Saturday, December 1, 2012

Boqueria

In March 2012, Boqueria, a spinoff of the popular Spanish restaurants of the same name in the Flatiron and Soho districts in Manhattan, opened in Dupont Circle.  This Boqueria is the largest to date, with 110 indoor seats and an outdoor patio. Serving lunch, dinner, and brunch on weekends, Boqueria restaurants were inspired by the best tapas bars in Barcelona.  Closest Metro is Dupont Circle or Farragut West.

"Boqueria" takes its name from Mercat de la Boqueria, the famous food market in Barcelona.  Ever since our trip there a couple years ago, Keith and I are huge fans of Spanish tapas and so I was eager to check out this restaurant.  However, when I learned that they now offer a Bottomless Prix Fixe Brunch Menu, I knew I had to make time in the weekend to enjoy this offering first.

The DC restaurant (“the most special of the three,” says its owner) is open with a glass-enclosed vestibule and a dominant bar displaying both food and drink. Walls of white oak and tiled columns follow the color palette of the New York establishments. Boqueria’s signature counter-high, metal-and-leather stools also makes an appearance here.  Chef Brian Murphy leads the helm and has previously cooked at Policy and Tuscarora Mill in Leesburg.  The interior design was much more swanky than I expected and provided a classy backdrop to the excellent meal we were to soon experience.

Our server quickly greeted us and immediately mentioned the bottomless brunch option and said he would do his best to keep the drinks flowing.  I chose the Sangría Blanca with white wine, rum, Triple Sec, orange and lemon juice while Keith started with the Sangría Tinta with red wine, gin, Triple Sec, orange, and lemon  juice then later changed to the Bars and Stars Sangría - a concoction of iced tea, Manzanilla Sherry, Rosemary Vodka, and lemon syrup.  The drinks were perfect for daytime imbibing and though Keith would have preferred them a bit stronger, I thought they were just right and complimentary for brunch.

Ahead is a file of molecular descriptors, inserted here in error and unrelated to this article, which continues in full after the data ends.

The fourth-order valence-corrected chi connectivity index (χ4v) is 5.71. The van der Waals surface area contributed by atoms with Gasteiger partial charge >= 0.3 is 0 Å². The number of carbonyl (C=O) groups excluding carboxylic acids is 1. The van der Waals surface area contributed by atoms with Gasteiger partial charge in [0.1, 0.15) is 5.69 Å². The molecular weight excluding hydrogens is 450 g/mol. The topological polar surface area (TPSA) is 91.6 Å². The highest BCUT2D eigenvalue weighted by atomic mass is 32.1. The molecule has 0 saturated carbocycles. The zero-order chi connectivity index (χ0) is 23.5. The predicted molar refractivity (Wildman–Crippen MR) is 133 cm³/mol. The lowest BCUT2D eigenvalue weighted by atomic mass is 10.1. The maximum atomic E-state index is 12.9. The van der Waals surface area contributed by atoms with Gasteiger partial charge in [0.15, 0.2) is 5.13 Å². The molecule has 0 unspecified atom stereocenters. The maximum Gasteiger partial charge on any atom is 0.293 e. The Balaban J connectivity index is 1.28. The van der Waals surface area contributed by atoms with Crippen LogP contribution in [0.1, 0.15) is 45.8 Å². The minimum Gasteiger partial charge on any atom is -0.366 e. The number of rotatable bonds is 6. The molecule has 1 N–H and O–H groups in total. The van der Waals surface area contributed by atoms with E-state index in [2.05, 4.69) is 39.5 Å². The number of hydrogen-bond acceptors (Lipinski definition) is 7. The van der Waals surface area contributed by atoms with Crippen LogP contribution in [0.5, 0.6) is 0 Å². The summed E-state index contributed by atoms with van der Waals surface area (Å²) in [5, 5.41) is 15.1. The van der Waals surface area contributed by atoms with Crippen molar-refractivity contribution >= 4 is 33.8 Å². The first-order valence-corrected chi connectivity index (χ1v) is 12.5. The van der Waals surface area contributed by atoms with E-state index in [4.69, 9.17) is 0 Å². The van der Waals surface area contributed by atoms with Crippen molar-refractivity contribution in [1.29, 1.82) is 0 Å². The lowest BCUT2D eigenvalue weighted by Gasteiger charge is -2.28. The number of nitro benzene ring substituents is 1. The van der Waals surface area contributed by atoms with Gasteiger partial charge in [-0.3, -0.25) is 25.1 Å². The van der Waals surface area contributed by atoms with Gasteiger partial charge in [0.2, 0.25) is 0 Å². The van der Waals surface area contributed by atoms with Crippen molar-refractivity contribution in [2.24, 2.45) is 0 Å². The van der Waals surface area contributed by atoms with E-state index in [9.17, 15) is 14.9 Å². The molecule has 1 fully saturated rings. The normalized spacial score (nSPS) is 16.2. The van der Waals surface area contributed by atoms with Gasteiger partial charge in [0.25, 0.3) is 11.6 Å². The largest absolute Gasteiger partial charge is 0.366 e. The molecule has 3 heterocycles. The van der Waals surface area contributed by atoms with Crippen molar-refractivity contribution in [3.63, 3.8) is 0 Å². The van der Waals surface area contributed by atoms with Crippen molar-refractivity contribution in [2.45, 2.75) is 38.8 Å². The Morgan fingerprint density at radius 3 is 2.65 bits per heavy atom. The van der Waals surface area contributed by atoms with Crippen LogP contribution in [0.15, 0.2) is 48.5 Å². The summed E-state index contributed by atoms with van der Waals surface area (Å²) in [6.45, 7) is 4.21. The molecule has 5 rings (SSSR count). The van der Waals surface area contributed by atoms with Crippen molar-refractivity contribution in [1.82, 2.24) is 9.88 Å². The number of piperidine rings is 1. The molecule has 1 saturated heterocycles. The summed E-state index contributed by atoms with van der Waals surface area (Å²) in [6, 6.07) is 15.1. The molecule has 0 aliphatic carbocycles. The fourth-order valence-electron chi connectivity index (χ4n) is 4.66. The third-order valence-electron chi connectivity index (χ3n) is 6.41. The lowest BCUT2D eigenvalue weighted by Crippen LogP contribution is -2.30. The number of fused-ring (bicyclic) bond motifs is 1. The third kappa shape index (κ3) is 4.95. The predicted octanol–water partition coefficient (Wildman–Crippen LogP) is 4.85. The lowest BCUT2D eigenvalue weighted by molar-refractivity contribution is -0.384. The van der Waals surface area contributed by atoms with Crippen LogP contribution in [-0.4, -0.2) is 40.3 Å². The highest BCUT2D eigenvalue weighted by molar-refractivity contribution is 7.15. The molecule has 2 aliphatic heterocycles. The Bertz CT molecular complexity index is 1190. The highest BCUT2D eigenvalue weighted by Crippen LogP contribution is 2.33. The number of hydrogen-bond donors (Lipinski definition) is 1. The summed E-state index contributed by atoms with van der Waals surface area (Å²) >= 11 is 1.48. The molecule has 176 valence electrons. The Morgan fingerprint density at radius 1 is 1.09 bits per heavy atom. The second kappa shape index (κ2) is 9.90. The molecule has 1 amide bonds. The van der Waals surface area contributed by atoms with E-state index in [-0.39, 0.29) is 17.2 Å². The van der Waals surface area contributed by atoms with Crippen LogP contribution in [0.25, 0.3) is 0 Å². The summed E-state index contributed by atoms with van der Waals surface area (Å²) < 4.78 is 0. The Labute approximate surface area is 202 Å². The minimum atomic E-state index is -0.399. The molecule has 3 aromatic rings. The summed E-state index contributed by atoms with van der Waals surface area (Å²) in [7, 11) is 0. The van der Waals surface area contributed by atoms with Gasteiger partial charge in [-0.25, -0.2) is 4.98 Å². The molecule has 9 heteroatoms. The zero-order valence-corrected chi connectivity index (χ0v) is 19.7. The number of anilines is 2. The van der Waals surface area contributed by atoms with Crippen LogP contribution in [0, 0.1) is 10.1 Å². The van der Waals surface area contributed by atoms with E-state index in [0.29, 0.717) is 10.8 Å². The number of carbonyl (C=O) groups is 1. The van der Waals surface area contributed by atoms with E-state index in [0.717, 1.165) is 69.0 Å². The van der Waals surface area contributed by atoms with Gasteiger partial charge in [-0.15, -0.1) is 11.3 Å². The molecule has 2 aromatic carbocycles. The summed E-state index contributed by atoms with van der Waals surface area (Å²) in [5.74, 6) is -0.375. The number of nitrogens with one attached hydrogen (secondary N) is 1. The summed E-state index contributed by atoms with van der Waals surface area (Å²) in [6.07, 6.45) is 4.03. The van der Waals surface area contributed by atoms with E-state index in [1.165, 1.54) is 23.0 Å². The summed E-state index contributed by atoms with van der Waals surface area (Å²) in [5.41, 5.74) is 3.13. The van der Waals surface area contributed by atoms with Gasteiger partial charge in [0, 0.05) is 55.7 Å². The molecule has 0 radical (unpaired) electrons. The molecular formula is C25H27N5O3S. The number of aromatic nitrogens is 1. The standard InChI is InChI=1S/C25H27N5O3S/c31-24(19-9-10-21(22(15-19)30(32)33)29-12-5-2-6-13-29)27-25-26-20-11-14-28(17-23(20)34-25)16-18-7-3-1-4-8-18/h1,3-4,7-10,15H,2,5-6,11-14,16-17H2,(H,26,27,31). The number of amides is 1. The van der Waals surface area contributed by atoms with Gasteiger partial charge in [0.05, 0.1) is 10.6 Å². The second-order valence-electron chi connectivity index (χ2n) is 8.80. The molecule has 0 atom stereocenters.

There were so many items on the menu that looked appealing and I literally wanted to order one of each - which is practically what we ended up doing.  The left side featured more "breakfasty" items, while the right side had more heavier tapas items.  We started on the left and ordered the Revuelto de Butifarra y Setas - a soft scramble of organic eggs, pork sausage, wild mushrooms, and goat cheese.  The eggs were so creamy and extremely flavorful and the perfect accompaniment to our boozy drinks.  Next we ate the traditional Spanish omelet of eggs, confit potatoes and Spanish onions called Tortilla Española.  Keith would have preferred it a bit hotter, as it arrived at room temperature, but I found it absolutely delicious and could have eaten another slice all by myself.  It came with a generous squeeze of garlic aioli that added more saltiness to the egg dish.  The chunky slices of potatoes were cooked perfectly and overall, this was one of my favorite dishes.  For our last egg dish, we shared the Torrada de Jamón y Huevo - a beautiful dish of toasted pullman bread, topped with Mahón and Tetilla cheese, fried egg, piperrada, and Jamón Serrano.  The peppers were sweet and the combination with the egg and ham reminded me of a simple morning dish one would eat while sitting outside on their patio.  Hours later, Keith mentioned that he could not stop thinking about this dish - proving how good it really was.  To accompany these egg items, we also ordered smoked bacon and Patatas Bravas, the classic Spanish rendition of crispy potatoes, salsa brava, and roasted garlic aioli.  The bacon was thick cut and good enough to order a second, while the potatoes were perfectly crispy and the tomato salsa was nice and spicy.